Tennessee man suspected of killing sailor in Point Loma in 1990 pleads not guilty

Larry Joe Breen
Murder victim Larry Joe Breen. Courtesy of San Diego Police Department

A man accused of killing a Navy sailor in Point Loma more than three decades ago pleaded not guilty Friday to a murder charge.

Brian Scott Koehl, 51, is charged with the 1990 murder of 32-year-old Larry Joe Breen, who prosecutors say was stabbed in the neck multiple times.

Koehl was arrested in Knoxville, Tennessee, last month, extradited to San Diego and sentenced to county jail on Wednesday. He remains being held without bail and faces 26 years to life in prison if convicted of first-degree murder and a stabbing allegation.

Officials have not disclosed an alleged motive for the murder, or the relationship, if any, between Koehl and Breen.

No new details about the murder were released during Koehl’s arraignment on Friday afternoon, but his attorney, Alicia Freeze, noted that her client had no criminal record and was married and father of three in Tennessee.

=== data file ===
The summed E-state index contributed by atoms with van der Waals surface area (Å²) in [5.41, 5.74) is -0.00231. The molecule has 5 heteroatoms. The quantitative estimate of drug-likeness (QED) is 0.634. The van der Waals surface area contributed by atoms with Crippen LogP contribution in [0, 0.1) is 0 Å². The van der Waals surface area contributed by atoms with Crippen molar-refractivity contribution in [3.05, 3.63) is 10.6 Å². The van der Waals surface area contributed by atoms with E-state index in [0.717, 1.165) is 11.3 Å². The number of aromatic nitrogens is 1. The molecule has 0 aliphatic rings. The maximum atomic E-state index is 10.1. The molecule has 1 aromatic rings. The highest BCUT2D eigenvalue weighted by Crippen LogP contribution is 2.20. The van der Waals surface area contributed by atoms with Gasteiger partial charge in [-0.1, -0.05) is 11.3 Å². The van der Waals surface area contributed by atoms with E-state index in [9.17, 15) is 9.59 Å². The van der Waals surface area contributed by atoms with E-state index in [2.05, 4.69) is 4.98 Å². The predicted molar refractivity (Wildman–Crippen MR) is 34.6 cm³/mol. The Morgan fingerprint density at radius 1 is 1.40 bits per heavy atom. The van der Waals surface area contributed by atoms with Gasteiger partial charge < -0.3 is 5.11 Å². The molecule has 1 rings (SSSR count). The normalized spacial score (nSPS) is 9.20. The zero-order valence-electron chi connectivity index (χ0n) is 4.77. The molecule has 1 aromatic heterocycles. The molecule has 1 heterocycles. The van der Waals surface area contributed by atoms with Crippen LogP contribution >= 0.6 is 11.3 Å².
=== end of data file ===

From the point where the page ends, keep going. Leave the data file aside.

The San Diego County District Attorney’s Office said Breen, a noncommissioned officer and cook stationed aboard USS Fox CG-33, was preparing to move into a house near the intersection of Nimitz Boulevard and St. Locust at the time of his death.

On May 25, 1990, Breen’s body was found slumped against a fence in the yard of the house, while his car was found abandoned more than a mile away, according to the prosecutor’s office.

Although the case cooled, a reexamination of the evidence led to the development of an “investigative lead”, which resulted in the arrest and murder charge against Koehl.

Prosecutors said the reinvestigation of the case was conducted with the help of the DA’s Cold Homicide and Research Genealogy Effort, which uses investigative genetic genealogy to try to identify suspects by matching DNA left behind. at crime scenes with that of relatives found in ancestry databases.

Perhaps most notably, the method has been used to identify the Golden State Killer, while locally investigators are increasingly using genetic genealogy to identify suspects in long-dormant murder investigations.

City News Service contributed to this article.